Home Opinion and Features Three years since SA was placed under lockdown

Three years since SA was placed under lockdown


While South Africa has more or less returned to normality, the Covid-19 restrictions will definitely never be forgotten.

Members of the South African military patrol the streets as a nighttime curfew is reimposed amid a nationwide coronavirus disease (COVID-19) lockdown, in Johannesburg, South Africa. Picture: Reuters/Siphiwe Sibeko

IT IS ALMOST hard to believe that it has been three years since South Africa joined the world and initiated a hard lockdown after Covid-19 was declared a global public health emergency.

The death toll from the virus currently stands at 102,595 in South Africa.

According to the Department of Health’s Covid-19 statistics update, the cumulative number of Covid-19 cases for South Africa reached 4,072,294 on the third year anniversary of the hard lockdown.

While South Africa has more or less returned to normality, the restrictions will definitely never be forgotten.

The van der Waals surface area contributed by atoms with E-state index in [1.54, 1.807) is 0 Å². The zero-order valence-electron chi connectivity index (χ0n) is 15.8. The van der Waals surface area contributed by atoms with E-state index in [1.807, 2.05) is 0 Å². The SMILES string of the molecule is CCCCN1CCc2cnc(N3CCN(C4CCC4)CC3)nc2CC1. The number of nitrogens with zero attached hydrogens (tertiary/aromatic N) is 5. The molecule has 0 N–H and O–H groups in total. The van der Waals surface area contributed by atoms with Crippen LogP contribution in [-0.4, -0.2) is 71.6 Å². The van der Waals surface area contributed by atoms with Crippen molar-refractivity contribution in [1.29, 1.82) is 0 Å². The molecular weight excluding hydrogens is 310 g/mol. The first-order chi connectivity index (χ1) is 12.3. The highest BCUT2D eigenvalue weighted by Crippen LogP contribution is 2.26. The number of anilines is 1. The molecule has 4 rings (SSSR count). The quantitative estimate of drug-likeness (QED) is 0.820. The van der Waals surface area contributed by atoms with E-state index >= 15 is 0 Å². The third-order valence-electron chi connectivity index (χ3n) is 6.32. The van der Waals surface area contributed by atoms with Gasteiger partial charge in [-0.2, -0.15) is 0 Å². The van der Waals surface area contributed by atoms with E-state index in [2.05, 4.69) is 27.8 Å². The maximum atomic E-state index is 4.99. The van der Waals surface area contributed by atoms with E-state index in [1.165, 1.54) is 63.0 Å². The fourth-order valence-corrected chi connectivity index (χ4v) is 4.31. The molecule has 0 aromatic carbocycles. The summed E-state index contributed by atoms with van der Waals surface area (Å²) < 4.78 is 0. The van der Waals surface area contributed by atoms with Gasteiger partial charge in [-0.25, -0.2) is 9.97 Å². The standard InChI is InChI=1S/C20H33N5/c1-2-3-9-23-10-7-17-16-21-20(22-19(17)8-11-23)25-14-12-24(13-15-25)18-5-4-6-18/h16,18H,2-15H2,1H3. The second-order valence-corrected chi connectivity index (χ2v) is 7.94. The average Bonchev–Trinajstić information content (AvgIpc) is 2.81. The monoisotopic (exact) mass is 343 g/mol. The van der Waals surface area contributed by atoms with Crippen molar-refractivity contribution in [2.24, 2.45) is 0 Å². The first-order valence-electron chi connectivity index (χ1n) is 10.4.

In 2020, South Africa and President Cyril Ramaphosa were lauded for acting swiftly and decisively to slow down the outbreak.

It was during a late evening address to the nation when Ramaphosa announced government’s decision to lock down the country on March 26, 2020.

At that time, the virus had firmly spread to most of the world with South Africa’s patient zero identified and isolated.

Ramaphosa announced an initial 21-day lockdown that led to a barrage of restrictions.

Restrictions included the sale of alcohol and cigarettes, certain items of clothing, and at some point even sandals and rotisserie chicken were banned.

The streets stood still and nature took over as the country was silenced. Images of empty stadiums and tourist attractions were almost sad to see, however it was quickly replaced by images of stern army men and women deployed to our communities.

Lockdown has since ended and restrictions lifted as the government initiated its vaccine programme.

According to the latest statistics, over 21.4 million tests have been conducted in the country.

As of March, nearly 38.6 million vaccines have been administered.

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